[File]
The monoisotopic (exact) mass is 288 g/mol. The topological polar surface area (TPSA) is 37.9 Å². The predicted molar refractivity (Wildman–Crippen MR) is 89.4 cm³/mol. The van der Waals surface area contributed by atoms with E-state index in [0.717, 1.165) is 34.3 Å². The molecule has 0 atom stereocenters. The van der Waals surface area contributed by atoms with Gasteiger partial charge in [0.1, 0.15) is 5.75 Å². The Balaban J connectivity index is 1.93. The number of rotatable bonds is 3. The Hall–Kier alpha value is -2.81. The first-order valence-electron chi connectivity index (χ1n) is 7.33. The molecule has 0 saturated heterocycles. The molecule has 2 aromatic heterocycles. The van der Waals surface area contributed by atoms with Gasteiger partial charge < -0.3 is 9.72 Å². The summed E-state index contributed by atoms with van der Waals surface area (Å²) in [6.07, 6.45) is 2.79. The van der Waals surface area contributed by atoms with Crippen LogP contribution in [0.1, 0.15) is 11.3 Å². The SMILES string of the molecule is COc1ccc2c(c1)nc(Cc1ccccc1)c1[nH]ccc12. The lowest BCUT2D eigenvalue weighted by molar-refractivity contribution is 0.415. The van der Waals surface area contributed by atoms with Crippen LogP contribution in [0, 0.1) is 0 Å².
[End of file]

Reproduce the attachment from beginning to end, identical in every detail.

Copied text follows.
The monoisotopic (exact) mass is 288 g/mol. The topological polar surface area (TPSA) is 37.9 Å². The predicted molar refractivity (Wildman–Crippen MR) is 89.4 cm³/mol. The van der Waals surface area contributed by atoms with E-state index in [0.717, 1.165) is 34.3 Å². The molecule has 0 atom stereocenters. The van der Waals surface area contributed by atoms with Gasteiger partial charge in [0.1, 0.15) is 5.75 Å². The Balaban J connectivity index is 1.93. The number of rotatable bonds is 3. The Hall–Kier alpha value is -2.81. The first-order valence-electron chi connectivity index (χ1n) is 7.33. The molecule has 0 saturated heterocycles. The molecule has 2 aromatic heterocycles. The van der Waals surface area contributed by atoms with Gasteiger partial charge < -0.3 is 9.72 Å². The summed E-state index contributed by atoms with van der Waals surface area (Å²) in [6.07, 6.45) is 2.79. The van der Waals surface area contributed by atoms with Crippen LogP contribution in [0.1, 0.15) is 11.3 Å². The SMILES string of the molecule is COc1ccc2c(c1)nc(Cc1ccccc1)c1[nH]ccc12. The lowest BCUT2D eigenvalue weighted by molar-refractivity contribution is 0.415. The van der Waals surface area contributed by atoms with Crippen LogP contribution in [0, 0.1) is 0 Å².